貌强：Act Now or Regret Later with the Unholy Alliance
Kanbawza Win (Prof.Win)
Translated and published by Burma’s Chinese in the Chinese media worldwide:
Menachem Begin, the then Prime Minister of Israel (1981) watched apprehensively for two years as Saddam Hussein appeared to be nearing a nuclear weapons capability. The centerpiece of his effort was a French-built Osirak-type nuclear reactor turning out plutonium at Tuwaitah. Then in June 1981, he ordered his aircraft to bomb it to derail the Iraqi nuclear bomb effort without any declaration of war or hostilities. Looking back this two and a half decades one could not stay applauding his decision for without it, the Middle East would have been dominated by Sadam’s men. No doubt Begin had to make a very tough choice in making military decisions because he was once a guerrillas operating from relatively weak military positions. No present Western national leaders have had this hard experience or appear to share the jungle fighter mentality that might be required in a confrontation with a nuclear-armed and hostile radical regime. For Begin, a survivor of the Holocaust, Hussein was Hitler.
So also the Burmese in Diaspora, who has escaped the Junta’s Holocaust of 1988 where nearly 20,000 were indiscriminately killed in six major, cites of Burma, Than Shwe and his henchmen is Hitler. Human Rights organizations and refugees testify that things are only getting worse in one of the world's most repressive regimes. Mass forced labor on state-run construction projects, arrests, imprisonment, torture, repression, land confiscations and sexual violence by soldiers are all on the rise. A mini-Darfur is underway on the Thai-Burma border, where the Burmese army has launched a major offensive, burning more than 200 villages and displacing tens of thousands of civilians. While the country molders and its prisons fill, the Junta spends hundreds of millions of dollars on the construction of a bizarre new capital, Naypyidaw, the Burmese version, of King Nero of Rome.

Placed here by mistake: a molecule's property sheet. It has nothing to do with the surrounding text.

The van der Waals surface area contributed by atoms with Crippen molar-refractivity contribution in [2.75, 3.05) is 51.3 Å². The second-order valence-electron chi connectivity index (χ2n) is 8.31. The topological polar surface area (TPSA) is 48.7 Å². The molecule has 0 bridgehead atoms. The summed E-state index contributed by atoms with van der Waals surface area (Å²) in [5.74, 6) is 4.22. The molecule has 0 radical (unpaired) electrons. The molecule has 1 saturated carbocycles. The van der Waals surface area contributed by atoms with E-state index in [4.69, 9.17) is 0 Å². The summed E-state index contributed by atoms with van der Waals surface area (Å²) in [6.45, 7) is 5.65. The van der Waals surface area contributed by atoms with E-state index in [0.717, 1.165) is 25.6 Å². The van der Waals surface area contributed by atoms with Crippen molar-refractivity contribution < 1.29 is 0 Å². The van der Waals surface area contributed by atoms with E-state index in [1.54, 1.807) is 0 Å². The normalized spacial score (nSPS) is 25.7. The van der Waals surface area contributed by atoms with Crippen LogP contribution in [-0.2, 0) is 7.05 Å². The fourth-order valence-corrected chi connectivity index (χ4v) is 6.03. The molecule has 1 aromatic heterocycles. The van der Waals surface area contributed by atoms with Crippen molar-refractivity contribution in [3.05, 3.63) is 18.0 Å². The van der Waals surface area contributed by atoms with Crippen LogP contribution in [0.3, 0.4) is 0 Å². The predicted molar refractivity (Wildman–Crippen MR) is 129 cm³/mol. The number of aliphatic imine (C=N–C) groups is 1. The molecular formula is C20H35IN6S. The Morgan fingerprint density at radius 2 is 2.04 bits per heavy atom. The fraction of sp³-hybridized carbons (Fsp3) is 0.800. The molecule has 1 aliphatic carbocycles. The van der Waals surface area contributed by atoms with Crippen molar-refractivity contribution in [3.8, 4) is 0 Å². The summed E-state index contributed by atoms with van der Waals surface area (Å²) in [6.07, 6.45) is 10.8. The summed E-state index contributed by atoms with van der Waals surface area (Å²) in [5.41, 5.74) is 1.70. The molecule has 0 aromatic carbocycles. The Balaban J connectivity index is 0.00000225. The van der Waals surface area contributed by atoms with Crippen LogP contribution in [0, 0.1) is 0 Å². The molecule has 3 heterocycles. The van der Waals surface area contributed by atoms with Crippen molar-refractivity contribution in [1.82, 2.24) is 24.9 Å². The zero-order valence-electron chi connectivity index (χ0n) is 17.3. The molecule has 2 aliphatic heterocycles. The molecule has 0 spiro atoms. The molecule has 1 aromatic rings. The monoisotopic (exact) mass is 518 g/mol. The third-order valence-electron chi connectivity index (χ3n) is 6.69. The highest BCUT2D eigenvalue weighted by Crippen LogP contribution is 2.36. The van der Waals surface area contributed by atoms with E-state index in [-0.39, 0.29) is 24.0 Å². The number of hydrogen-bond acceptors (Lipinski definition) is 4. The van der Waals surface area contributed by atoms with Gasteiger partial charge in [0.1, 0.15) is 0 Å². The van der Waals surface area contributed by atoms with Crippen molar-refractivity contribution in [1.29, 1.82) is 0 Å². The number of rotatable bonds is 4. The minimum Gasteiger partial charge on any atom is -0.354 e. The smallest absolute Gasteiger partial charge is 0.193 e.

Now it seems that the American leadership is facing the same dilemma as Begin was in 1981. Would they have enough guts, wisdom and visions to make a fateful decision on the rouge Burmese regime is what the international community has been asking themselves. Tom Casey the US State Department representative said that it is opposed to a Russian plan to help design and build a nuclear research center in Burma because it has no safe handling of nuclear materials. But obviously the world is worried about nuclear fuel being diverted for use in a weapons program. The 10-megawatt light-water research reactor, as well as facilities for processing and storing radioactive waste now constructing near Anesakhan, in Pyin Oo Lwin, is located in a flat land surrounded on all sides by steep hills. In addition, the area remains shrouded in mist all round the year, an aspect which the project's planners believe will make it virtually invisible from the air. It is a foregone conclusion that it is clearly heading geared for nuclear weapons. The Defense Services Academy (DSA) training facility is situated there and the regime has just constructed a military airport with a single runway, a 3,000-meter-long airstrip where the Junta received India's army chief of staff J Singh. It seems that the jean is out of the bottle and will grow bigger and more dangerous if one cannot nib it in a bud.